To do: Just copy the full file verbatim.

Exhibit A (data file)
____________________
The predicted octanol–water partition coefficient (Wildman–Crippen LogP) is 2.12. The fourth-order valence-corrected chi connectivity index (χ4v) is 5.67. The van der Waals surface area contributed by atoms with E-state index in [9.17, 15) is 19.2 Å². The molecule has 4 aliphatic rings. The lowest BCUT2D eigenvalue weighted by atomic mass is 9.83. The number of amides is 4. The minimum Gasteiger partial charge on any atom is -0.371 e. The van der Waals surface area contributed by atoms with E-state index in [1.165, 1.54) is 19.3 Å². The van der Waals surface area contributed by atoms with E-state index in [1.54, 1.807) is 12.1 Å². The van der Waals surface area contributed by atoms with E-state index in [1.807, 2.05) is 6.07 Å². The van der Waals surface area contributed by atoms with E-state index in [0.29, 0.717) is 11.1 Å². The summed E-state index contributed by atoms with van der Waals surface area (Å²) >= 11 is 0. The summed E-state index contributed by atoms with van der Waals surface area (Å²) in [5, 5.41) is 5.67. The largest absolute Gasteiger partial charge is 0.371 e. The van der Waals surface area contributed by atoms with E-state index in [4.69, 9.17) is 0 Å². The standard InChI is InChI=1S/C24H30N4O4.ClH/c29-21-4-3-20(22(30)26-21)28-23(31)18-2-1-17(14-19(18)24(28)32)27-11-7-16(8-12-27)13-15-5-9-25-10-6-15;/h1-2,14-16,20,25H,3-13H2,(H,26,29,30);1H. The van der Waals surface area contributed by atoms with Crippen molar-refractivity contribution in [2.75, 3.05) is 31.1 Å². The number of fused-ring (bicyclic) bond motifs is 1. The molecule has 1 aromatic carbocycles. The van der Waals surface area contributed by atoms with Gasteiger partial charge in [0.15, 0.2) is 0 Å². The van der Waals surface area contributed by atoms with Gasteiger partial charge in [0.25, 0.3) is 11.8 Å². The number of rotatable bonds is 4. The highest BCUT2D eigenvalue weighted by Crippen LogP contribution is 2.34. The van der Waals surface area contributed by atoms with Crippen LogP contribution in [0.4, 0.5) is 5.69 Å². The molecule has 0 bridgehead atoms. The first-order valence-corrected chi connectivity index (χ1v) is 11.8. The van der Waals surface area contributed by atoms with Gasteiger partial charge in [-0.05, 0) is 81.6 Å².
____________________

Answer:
The predicted octanol–water partition coefficient (Wildman–Crippen LogP) is 2.12. The fourth-order valence-corrected chi connectivity index (χ4v) is 5.67. The van der Waals surface area contributed by atoms with E-state index in [9.17, 15) is 19.2 Å². The molecule has 4 aliphatic rings. The lowest BCUT2D eigenvalue weighted by atomic mass is 9.83. The number of amides is 4. The minimum Gasteiger partial charge on any atom is -0.371 e. The van der Waals surface area contributed by atoms with E-state index in [1.165, 1.54) is 19.3 Å². The van der Waals surface area contributed by atoms with E-state index in [1.54, 1.807) is 12.1 Å². The van der Waals surface area contributed by atoms with E-state index in [1.807, 2.05) is 6.07 Å². The van der Waals surface area contributed by atoms with E-state index in [0.29, 0.717) is 11.1 Å². The summed E-state index contributed by atoms with van der Waals surface area (Å²) >= 11 is 0. The summed E-state index contributed by atoms with van der Waals surface area (Å²) in [5, 5.41) is 5.67. The largest absolute Gasteiger partial charge is 0.371 e. The van der Waals surface area contributed by atoms with E-state index in [4.69, 9.17) is 0 Å². The standard InChI is InChI=1S/C24H30N4O4.ClH/c29-21-4-3-20(22(30)26-21)28-23(31)18-2-1-17(14-19(18)24(28)32)27-11-7-16(8-12-27)13-15-5-9-25-10-6-15;/h1-2,14-16,20,25H,3-13H2,(H,26,29,30);1H. The van der Waals surface area contributed by atoms with Crippen molar-refractivity contribution in [2.75, 3.05) is 31.1 Å². The number of fused-ring (bicyclic) bond motifs is 1. The molecule has 1 aromatic carbocycles. The van der Waals surface area contributed by atoms with Gasteiger partial charge in [0.15, 0.2) is 0 Å². The van der Waals surface area contributed by atoms with Gasteiger partial charge in [0.25, 0.3) is 11.8 Å². The number of rotatable bonds is 4. The highest BCUT2D eigenvalue weighted by Crippen LogP contribution is 2.34. The van der Waals surface area contributed by atoms with Crippen LogP contribution in [0.4, 0.5) is 5.69 Å². The molecule has 0 bridgehead atoms. The first-order valence-corrected chi connectivity index (χ1v) is 11.8. The van der Waals surface area contributed by atoms with Gasteiger partial charge in [-0.05, 0) is 81.6 Å².